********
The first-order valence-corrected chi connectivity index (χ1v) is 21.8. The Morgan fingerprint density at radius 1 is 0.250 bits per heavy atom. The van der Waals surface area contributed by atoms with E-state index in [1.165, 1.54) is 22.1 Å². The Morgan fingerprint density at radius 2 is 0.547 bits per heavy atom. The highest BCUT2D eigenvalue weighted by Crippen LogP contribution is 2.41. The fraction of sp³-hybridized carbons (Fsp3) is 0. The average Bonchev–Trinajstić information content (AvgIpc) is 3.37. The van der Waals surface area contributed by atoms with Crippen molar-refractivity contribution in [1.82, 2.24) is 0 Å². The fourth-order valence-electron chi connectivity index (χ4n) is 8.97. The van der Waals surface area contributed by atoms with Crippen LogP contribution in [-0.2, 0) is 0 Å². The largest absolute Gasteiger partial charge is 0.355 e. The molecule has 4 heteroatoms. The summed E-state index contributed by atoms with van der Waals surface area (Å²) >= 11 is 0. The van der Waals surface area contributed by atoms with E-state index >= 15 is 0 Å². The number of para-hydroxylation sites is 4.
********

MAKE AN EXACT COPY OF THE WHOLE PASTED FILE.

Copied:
The first-order valence-corrected chi connectivity index (χ1v) is 21.8. The Morgan fingerprint density at radius 1 is 0.250 bits per heavy atom. The van der Waals surface area contributed by atoms with E-state index in [1.165, 1.54) is 22.1 Å². The Morgan fingerprint density at radius 2 is 0.547 bits per heavy atom. The highest BCUT2D eigenvalue weighted by Crippen LogP contribution is 2.41. The fraction of sp³-hybridized carbons (Fsp3) is 0. The average Bonchev–Trinajstić information content (AvgIpc) is 3.37. The van der Waals surface area contributed by atoms with Crippen molar-refractivity contribution in [1.82, 2.24) is 0 Å². The fourth-order valence-electron chi connectivity index (χ4n) is 8.97. The van der Waals surface area contributed by atoms with Crippen LogP contribution in [-0.2, 0) is 0 Å². The largest absolute Gasteiger partial charge is 0.355 e. The molecule has 4 heteroatoms. The summed E-state index contributed by atoms with van der Waals surface area (Å²) >= 11 is 0. The van der Waals surface area contributed by atoms with E-state index >= 15 is 0 Å². The number of para-hydroxylation sites is 4.